Tomorrow is September, and I ask where did the summer go? The past few months have gone by very quickly. It always seems that when spring approaches one starts to make a list of all the projects and things they plan to do over the summer. Well - one of those items on my list was to learn about bees and the world of bee keeping. I hate to admit that I never really did fit this in. I guess I was too busy concentrating on the birds here on the farm!
At the University of Western Ontario there are a few beehives on site. The photos I have included were taken at the Research Station. Bees are very fascinating little creatures. Always keeping busy. Busy as a bee!
Today, while in Chapters I found a book on the sale rack - Keeping Bees, Looking After An Apiary by Vivian Head. I did purchase the book and will give it a read. This will be my start!
I do plan to attend an upcoming tour of the Chatsworth Honey Bee Farm. The tour is being organized by FarmStart on Sunday Sept. 19th. http://www.farmstart.ca/current-events-workshops/. I am sure this tour will be very interesting and look forward to seeing the bees and meeting the farmers.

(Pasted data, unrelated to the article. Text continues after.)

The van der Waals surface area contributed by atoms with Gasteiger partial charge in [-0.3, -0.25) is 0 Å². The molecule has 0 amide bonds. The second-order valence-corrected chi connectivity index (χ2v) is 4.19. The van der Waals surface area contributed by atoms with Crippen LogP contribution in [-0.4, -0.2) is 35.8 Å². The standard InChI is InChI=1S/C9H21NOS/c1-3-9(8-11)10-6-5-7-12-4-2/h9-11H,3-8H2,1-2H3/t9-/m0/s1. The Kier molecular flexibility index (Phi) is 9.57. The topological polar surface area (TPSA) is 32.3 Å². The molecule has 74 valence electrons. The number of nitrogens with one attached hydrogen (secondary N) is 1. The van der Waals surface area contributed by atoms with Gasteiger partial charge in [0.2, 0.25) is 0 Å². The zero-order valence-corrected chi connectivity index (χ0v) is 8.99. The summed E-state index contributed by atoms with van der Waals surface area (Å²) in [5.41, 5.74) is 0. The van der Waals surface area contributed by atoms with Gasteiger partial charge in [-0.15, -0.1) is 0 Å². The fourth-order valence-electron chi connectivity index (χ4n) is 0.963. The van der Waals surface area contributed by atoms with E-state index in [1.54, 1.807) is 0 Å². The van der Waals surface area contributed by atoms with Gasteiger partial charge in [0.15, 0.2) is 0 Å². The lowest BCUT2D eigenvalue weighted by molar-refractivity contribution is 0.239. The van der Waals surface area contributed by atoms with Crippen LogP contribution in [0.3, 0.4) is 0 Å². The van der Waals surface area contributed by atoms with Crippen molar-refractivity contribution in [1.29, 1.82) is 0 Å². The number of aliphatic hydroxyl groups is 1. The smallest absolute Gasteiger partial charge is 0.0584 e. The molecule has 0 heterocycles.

Maybe next summer, I will invest in that hive that I did not get around to purchasing this year. I shall keep you posted!
- Honeybees wings stroke 11,400 times per minute, thus making their distinctive buzz.
- To make one pound of honey, the bees in the colony must visit 2 million flowers, fly over 55,000 miles and will be the lifetime work of approximately 768 bees.
- Honey is the ONLY food that contains all the substances necessary to sustain life, including water.
- Honey never spoils.
- Bees are the most important group of pollinators. Almost 80% of all flowering plants depend on pollinators to help them transfer their pollen.
- Honeybees are the only insect that produces food eaten by man.
- The estimated total value of Honey Bees to Canadian agriculture is $782 million.